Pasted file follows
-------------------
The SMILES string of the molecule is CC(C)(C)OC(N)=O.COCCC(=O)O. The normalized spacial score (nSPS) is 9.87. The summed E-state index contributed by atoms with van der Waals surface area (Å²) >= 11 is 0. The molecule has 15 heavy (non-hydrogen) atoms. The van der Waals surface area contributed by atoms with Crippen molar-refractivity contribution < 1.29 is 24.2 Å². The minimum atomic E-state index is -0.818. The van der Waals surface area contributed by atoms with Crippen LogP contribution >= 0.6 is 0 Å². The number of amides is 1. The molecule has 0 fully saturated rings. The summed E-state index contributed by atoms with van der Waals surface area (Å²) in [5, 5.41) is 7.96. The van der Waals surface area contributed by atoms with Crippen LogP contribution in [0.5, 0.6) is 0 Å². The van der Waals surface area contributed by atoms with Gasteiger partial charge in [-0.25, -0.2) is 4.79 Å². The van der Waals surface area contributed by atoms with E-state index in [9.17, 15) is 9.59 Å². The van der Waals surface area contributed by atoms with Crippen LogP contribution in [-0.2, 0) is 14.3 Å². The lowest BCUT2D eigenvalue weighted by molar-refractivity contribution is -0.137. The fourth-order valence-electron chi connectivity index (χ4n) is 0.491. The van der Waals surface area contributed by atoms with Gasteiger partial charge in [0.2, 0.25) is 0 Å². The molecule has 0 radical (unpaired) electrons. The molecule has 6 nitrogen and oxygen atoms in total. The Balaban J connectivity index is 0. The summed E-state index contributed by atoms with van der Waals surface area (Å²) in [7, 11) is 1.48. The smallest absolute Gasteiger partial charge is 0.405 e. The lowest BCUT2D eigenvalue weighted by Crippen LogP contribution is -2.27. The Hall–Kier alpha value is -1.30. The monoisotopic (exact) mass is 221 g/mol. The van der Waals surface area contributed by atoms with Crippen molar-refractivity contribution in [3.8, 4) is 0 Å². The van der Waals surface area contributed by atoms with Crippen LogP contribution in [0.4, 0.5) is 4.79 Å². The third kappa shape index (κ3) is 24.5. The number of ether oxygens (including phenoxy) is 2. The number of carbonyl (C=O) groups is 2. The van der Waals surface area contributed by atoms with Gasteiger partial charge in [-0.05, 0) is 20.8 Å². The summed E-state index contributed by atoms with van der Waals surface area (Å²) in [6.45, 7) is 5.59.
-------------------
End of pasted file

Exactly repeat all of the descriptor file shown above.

The SMILES string of the molecule is CC(C)(C)OC(N)=O.COCCC(=O)O. The normalized spacial score (nSPS) is 9.87. The summed E-state index contributed by atoms with van der Waals surface area (Å²) >= 11 is 0. The molecule has 15 heavy (non-hydrogen) atoms. The van der Waals surface area contributed by atoms with Crippen molar-refractivity contribution < 1.29 is 24.2 Å². The minimum atomic E-state index is -0.818. The van der Waals surface area contributed by atoms with Crippen LogP contribution >= 0.6 is 0 Å². The number of amides is 1. The molecule has 0 fully saturated rings. The summed E-state index contributed by atoms with van der Waals surface area (Å²) in [5, 5.41) is 7.96. The van der Waals surface area contributed by atoms with Crippen LogP contribution in [0.5, 0.6) is 0 Å². The van der Waals surface area contributed by atoms with Gasteiger partial charge in [-0.25, -0.2) is 4.79 Å². The van der Waals surface area contributed by atoms with E-state index in [9.17, 15) is 9.59 Å². The van der Waals surface area contributed by atoms with Crippen LogP contribution in [-0.2, 0) is 14.3 Å². The lowest BCUT2D eigenvalue weighted by molar-refractivity contribution is -0.137. The fourth-order valence-electron chi connectivity index (χ4n) is 0.491. The van der Waals surface area contributed by atoms with Gasteiger partial charge in [0.2, 0.25) is 0 Å². The molecule has 0 radical (unpaired) electrons. The molecule has 6 nitrogen and oxygen atoms in total. The Balaban J connectivity index is 0. The summed E-state index contributed by atoms with van der Waals surface area (Å²) in [7, 11) is 1.48. The smallest absolute Gasteiger partial charge is 0.405 e. The lowest BCUT2D eigenvalue weighted by Crippen LogP contribution is -2.27. The Hall–Kier alpha value is -1.30. The monoisotopic (exact) mass is 221 g/mol. The van der Waals surface area contributed by atoms with Crippen molar-refractivity contribution in [3.8, 4) is 0 Å². The van der Waals surface area contributed by atoms with Crippen LogP contribution in [0.4, 0.5) is 4.79 Å². The third kappa shape index (κ3) is 24.5. The number of ether oxygens (including phenoxy) is 2. The number of carbonyl (C=O) groups is 2. The van der Waals surface area contributed by atoms with Gasteiger partial charge in [-0.05, 0) is 20.8 Å². The summed E-state index contributed by atoms with van der Waals surface area (Å²) in [6.45, 7) is 5.59.